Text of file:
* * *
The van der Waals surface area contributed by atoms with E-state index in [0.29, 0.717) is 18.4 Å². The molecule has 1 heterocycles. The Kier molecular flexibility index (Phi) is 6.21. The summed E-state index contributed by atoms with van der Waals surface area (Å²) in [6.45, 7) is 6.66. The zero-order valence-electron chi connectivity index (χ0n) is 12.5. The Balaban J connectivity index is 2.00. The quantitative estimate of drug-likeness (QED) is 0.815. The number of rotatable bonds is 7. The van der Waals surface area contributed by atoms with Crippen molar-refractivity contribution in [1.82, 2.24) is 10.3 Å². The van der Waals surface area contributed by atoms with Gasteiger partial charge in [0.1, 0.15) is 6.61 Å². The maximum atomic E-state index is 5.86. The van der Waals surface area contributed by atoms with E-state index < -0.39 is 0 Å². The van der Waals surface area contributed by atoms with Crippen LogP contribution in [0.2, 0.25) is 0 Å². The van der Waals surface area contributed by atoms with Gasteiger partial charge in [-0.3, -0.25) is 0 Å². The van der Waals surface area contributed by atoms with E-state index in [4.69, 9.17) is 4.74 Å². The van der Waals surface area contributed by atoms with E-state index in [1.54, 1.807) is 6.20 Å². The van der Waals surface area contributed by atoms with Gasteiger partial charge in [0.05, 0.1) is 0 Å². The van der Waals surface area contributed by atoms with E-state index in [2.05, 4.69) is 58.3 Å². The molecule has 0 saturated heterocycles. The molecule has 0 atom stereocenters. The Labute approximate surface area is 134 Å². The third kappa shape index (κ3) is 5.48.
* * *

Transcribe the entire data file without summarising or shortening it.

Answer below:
The van der Waals surface area contributed by atoms with E-state index in [0.29, 0.717) is 18.4 Å². The molecule has 1 heterocycles. The Kier molecular flexibility index (Phi) is 6.21. The summed E-state index contributed by atoms with van der Waals surface area (Å²) in [6.45, 7) is 6.66. The zero-order valence-electron chi connectivity index (χ0n) is 12.5. The Balaban J connectivity index is 2.00. The quantitative estimate of drug-likeness (QED) is 0.815. The number of rotatable bonds is 7. The van der Waals surface area contributed by atoms with Crippen molar-refractivity contribution in [1.82, 2.24) is 10.3 Å². The van der Waals surface area contributed by atoms with Gasteiger partial charge in [0.1, 0.15) is 6.61 Å². The maximum atomic E-state index is 5.86. The van der Waals surface area contributed by atoms with E-state index < -0.39 is 0 Å². The van der Waals surface area contributed by atoms with Crippen LogP contribution in [0.2, 0.25) is 0 Å². The van der Waals surface area contributed by atoms with Gasteiger partial charge in [-0.3, -0.25) is 0 Å². The van der Waals surface area contributed by atoms with E-state index in [4.69, 9.17) is 4.74 Å². The van der Waals surface area contributed by atoms with E-state index in [1.54, 1.807) is 6.20 Å². The van der Waals surface area contributed by atoms with Gasteiger partial charge in [0.05, 0.1) is 0 Å². The van der Waals surface area contributed by atoms with E-state index in [2.05, 4.69) is 58.3 Å². The molecule has 0 saturated heterocycles. The molecule has 0 atom stereocenters. The Labute approximate surface area is 134 Å². The third kappa shape index (κ3) is 5.48.